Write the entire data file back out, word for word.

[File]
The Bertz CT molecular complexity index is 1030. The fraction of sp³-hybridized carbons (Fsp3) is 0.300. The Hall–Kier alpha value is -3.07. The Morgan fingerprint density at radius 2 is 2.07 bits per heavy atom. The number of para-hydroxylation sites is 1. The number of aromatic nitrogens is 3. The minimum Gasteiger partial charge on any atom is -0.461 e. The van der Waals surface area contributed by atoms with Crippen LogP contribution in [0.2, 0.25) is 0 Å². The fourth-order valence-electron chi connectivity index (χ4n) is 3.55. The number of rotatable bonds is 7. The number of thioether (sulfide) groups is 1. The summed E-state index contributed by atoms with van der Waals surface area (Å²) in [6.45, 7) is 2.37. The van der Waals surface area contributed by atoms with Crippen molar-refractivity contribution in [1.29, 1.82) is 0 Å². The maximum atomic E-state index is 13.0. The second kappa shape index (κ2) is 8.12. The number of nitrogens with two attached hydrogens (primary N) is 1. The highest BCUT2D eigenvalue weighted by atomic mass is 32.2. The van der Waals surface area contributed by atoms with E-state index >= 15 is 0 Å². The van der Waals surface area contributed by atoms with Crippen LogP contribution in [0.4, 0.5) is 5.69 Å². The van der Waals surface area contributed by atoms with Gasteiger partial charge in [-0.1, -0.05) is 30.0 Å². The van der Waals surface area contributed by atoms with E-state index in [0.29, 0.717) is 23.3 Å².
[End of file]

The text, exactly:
The Bertz CT molecular complexity index is 1030. The fraction of sp³-hybridized carbons (Fsp3) is 0.300. The Hall–Kier alpha value is -3.07. The Morgan fingerprint density at radius 2 is 2.07 bits per heavy atom. The number of para-hydroxylation sites is 1. The number of aromatic nitrogens is 3. The minimum Gasteiger partial charge on any atom is -0.461 e. The van der Waals surface area contributed by atoms with Crippen LogP contribution in [0.2, 0.25) is 0 Å². The fourth-order valence-electron chi connectivity index (χ4n) is 3.55. The number of rotatable bonds is 7. The number of thioether (sulfide) groups is 1. The summed E-state index contributed by atoms with van der Waals surface area (Å²) in [6.45, 7) is 2.37. The van der Waals surface area contributed by atoms with Crippen molar-refractivity contribution in [1.29, 1.82) is 0 Å². The maximum atomic E-state index is 13.0. The second kappa shape index (κ2) is 8.12. The number of nitrogens with two attached hydrogens (primary N) is 1. The highest BCUT2D eigenvalue weighted by atomic mass is 32.2. The van der Waals surface area contributed by atoms with E-state index >= 15 is 0 Å². The van der Waals surface area contributed by atoms with Crippen LogP contribution in [0.4, 0.5) is 5.69 Å². The van der Waals surface area contributed by atoms with Gasteiger partial charge in [-0.1, -0.05) is 30.0 Å². The van der Waals surface area contributed by atoms with E-state index in [0.29, 0.717) is 23.3 Å².